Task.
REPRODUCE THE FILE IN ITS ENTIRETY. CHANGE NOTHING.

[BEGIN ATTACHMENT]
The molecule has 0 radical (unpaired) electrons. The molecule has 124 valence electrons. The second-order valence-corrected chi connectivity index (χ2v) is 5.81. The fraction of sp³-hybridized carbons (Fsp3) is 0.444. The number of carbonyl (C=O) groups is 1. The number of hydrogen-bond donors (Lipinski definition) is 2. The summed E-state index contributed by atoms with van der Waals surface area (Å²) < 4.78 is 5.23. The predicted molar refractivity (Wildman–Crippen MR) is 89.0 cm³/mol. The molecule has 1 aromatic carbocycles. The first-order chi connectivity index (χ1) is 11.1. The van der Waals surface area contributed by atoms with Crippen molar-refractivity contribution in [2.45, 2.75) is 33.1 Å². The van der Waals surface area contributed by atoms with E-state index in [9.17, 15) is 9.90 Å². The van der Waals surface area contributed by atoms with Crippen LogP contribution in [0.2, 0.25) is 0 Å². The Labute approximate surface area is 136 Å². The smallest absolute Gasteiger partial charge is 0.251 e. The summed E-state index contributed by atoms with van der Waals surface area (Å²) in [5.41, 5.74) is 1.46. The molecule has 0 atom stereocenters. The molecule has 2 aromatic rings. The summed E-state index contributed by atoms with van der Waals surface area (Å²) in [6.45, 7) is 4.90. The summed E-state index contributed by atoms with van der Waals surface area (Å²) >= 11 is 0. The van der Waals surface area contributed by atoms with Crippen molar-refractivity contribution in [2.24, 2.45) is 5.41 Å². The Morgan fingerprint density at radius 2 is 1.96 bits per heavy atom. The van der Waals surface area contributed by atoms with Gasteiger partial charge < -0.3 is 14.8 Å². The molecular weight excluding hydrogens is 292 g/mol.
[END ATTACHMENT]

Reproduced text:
The molecule has 0 radical (unpaired) electrons. The molecule has 124 valence electrons. The second-order valence-corrected chi connectivity index (χ2v) is 5.81. The fraction of sp³-hybridized carbons (Fsp3) is 0.444. The number of carbonyl (C=O) groups is 1. The number of hydrogen-bond donors (Lipinski definition) is 2. The summed E-state index contributed by atoms with van der Waals surface area (Å²) < 4.78 is 5.23. The predicted molar refractivity (Wildman–Crippen MR) is 89.0 cm³/mol. The molecule has 1 aromatic carbocycles. The first-order chi connectivity index (χ1) is 11.1. The van der Waals surface area contributed by atoms with Crippen molar-refractivity contribution in [2.45, 2.75) is 33.1 Å². The van der Waals surface area contributed by atoms with E-state index in [9.17, 15) is 9.90 Å². The van der Waals surface area contributed by atoms with Crippen LogP contribution in [0.2, 0.25) is 0 Å². The Labute approximate surface area is 136 Å². The smallest absolute Gasteiger partial charge is 0.251 e. The summed E-state index contributed by atoms with van der Waals surface area (Å²) in [5.41, 5.74) is 1.46. The molecule has 0 atom stereocenters. The molecule has 2 aromatic rings. The summed E-state index contributed by atoms with van der Waals surface area (Å²) in [6.45, 7) is 4.90. The summed E-state index contributed by atoms with van der Waals surface area (Å²) >= 11 is 0. The van der Waals surface area contributed by atoms with Crippen molar-refractivity contribution in [2.24, 2.45) is 5.41 Å². The Morgan fingerprint density at radius 2 is 1.96 bits per heavy atom. The van der Waals surface area contributed by atoms with Gasteiger partial charge < -0.3 is 14.8 Å². The molecular weight excluding hydrogens is 292 g/mol.